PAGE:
- NHS England publishes guidance saying qualifications of GPs from the EU who qualify before 29 March 2019 will be recognised
- The UK is set to exit the EU next March
- Leaders could not clarify what the status would be of GPs qualifying after this date
- One expert warned Brexit could “slow down” the international recruitment drive due to variation in medical qualifications around the world
The national drive to recruit 2,000 GPs from overseas may be “slowed down” as the qualifications of doctors from the EU may not be recognised after Brexit.
NHS England guidance, published this week, told GPs from Europe their qualifications will be recognised in the UK if they qualify before 29 March 2019, when the UK is set to exit the EU.
However, neither the national commissioner nor the Department of Health and Social Care has been able to clarify whether their qualifications will be recognised after this date.
One expert warned the recruitment drive could be “slowed down” by Brexit due to “variation” in medical qualifications across the world, which may not be equivalent to UK training.
GP leaders have told HSJ they are concerned about the implications Brexit will have on recruitment and the “potential barriers” that could be in place from April 2019.
NHS England wants to recruit 2,000 GPs from overseas by 2020. In 2018-19 it aims to recruit up to 600 GPs.
The guidance, aimed at potential recruits, said: “The UK is in the process of withdrawing from the EU and a specific agreement has been made so that EU citizens living lawfully in the UK before 29 March 2019 will be able to stay and enjoy broadly the same rights and benefits as they do now…
“Any GP recruited under the international GP recruitment programme and working in the UK before 29 March 2019 will be able to stay and enjoy the same rights and benefits as now. GP qualifications of EU doctors will continue to be recognised if they were obtained before 29 March 2019.”
An expert with knowledge of the overseas recruitment process, who agreed to speak to HSJ anonymously, said “it will potentially be harder” to recruit GPs following Brexit and “is likely to slow [the recruitment drive] down” as prospective recruits will be processed as “international medical graduates rather than EU graduates”.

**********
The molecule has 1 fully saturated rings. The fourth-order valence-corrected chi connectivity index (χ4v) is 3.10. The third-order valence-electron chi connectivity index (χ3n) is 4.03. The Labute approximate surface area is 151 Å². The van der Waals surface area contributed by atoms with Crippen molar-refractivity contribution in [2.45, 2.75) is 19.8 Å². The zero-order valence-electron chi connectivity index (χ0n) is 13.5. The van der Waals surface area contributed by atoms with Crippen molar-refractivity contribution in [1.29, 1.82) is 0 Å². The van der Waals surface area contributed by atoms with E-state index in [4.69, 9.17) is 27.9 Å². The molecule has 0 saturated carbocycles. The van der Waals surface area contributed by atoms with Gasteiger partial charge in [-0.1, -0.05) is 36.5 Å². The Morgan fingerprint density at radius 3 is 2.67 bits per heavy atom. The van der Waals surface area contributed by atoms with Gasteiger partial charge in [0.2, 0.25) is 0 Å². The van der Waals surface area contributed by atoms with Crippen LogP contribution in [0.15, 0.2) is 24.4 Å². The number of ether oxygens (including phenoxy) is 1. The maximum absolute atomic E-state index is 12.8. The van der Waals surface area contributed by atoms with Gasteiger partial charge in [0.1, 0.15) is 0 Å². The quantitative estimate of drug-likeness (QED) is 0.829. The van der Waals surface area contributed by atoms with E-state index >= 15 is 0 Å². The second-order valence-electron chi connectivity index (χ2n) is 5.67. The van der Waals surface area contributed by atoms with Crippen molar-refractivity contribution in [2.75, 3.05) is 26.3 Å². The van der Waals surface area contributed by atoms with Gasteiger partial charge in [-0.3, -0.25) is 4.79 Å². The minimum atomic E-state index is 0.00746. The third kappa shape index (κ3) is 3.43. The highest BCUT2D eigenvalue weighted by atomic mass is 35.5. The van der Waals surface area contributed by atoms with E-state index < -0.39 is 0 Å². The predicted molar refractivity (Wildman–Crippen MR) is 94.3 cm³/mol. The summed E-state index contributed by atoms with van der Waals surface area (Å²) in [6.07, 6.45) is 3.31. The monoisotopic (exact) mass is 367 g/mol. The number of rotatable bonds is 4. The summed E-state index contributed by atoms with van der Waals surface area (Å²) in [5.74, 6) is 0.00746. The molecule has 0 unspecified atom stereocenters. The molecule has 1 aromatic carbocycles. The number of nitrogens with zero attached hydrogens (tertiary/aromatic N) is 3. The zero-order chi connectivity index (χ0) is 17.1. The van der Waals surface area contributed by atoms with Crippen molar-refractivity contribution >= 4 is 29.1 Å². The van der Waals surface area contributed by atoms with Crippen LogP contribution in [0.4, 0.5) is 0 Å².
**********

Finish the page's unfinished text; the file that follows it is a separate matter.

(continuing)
They added: “The EU entitles you to equivalent [medical] qualifications, for international [GPs] you would have to satisfy an English language test, you would then have to satisfy the General Medical Council’s assessment process, so it’s more laborious takes a little bit more time.
“The advantage of the EU is you can rely on the quality of their [GP] skills generally, if you go to India and the subcontinent you can rely on them to a certain extent, but the more peripheral they become the more difficult it is.
“Because of the variation and number of medical qualifications around the world, you have to have criteria and a base system to assess whether those people are competent or not. The EU gives you that through EURACT because you’ve already got that system where we have agreed commonality of training.”
EURACT – the European Academy of Teachers in General Practice – agrees standards for GP qualifications across the EU countries.
Professor Helen Stokes-Lampard, chair of the Royal College of GPs, said it was “concerned about the implications of Brexit” on the recruitment of doctors from the EU.
She added the college welcomed the government’s commitment to seeking a continued system of recognition after Brexit and the NHS would need “certainty on the new arrangement as soon as possible”.
Richard Vautrey, chair of the British Medical Association’s GP committee said the union had “serious concerns” about the impact of Brexit on recruitment and retention of GPs in the UK.
He said: “The potential barriers that could be put in place in April 2019 will make this task all the harder and ultimately impact on practices ability to provide good patient care.”
A spokesman from Department of Health and Social Care said: “Overseas staff play a vital role in the NHS and we want to continue to attract those who bring significant benefits to the UK. The prime minister has been clear that we want UK professional qualifications to continue to be recognised across the EU in the future, and vice versa.
“Our recent agreement with the EU means that every EU citizen that lives in the UK - and their family - can remain here after Brexit. We are carefully considering the options for our future immigration system and will ensure it works in the best interests of the whole of the UK.”